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A Few Words on Bob Dylan March 12, 2009

Filed under: Bob Dylan,lists,Rants and Raves — yourbirdcansing88 @ 4:05 PM
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The "unwashed phenomenon" himself, in 1966.

The "unwashed phenomenon" himself, in 1966.

I think before I post anything else, I should say something about Bob Dylan.  Bob Dylan’s name will probably come up more frequently in my posts than anyone else’s, and there’s a very good reason for this.  Bob Dylan is, quite simply, the greatest singer/songwriter that popular music has ever known.  Yes, I know his voice is anything but conventionally beautiful.  I know he was never an extraordinary instrumentalist (although his backing bands over the years have consisted of quite a few).  I know his lyrics can be indecipherable, or just plain weird.  And yes, I’m well aware that he did that  Victoria’s Secret commercial.  But none of those things matter to me.  If anything, Dylan’s imperfection and lack of convention are what make him the one-of-a-kind artist that he is.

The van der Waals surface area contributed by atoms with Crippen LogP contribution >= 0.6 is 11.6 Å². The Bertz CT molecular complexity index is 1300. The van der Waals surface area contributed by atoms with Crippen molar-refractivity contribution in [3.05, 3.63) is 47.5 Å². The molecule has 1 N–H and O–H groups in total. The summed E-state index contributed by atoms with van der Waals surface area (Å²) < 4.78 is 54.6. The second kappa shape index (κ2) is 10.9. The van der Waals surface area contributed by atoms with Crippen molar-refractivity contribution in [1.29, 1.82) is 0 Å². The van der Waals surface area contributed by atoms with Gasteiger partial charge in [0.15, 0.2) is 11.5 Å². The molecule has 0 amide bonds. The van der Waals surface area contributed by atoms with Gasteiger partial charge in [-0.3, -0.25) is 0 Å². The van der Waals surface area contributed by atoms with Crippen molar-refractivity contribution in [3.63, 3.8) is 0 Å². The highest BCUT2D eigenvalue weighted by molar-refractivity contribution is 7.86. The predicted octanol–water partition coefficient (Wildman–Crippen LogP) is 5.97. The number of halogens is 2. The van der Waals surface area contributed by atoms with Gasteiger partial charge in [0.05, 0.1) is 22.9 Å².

Dylan is an acquired taste for some, mostly because of his voice.  For those who’ve never heard Dylan sing, I can best describe his voice using any combination of the following adjectives:  “raspy”, “gravelly”, “rough”, “nasal”, even “whiny”.  I know many people who think Dylan is a lyrical genius, but prefer to hear other people cover his music because they can’t stand his voice.  For me, his voice was never a problem, because I started listening to him when I was about ten or eleven years old, back before I even knew or cared what a “good voice” was.  Furthermore, I find that Dylan’s voice complements his songs like no other voice could.  Especially in Dylan’s earlier songs, such as “Blowin’ in the Wind” and “A Hard Rain’s A-Gonna Fall”, in which he sang of suffering, his weathered-sounding voice could convince his listeners that he’d been through all that suffering, despite the reality that he was just a kid in his early twenties from a comfortable middle-class background.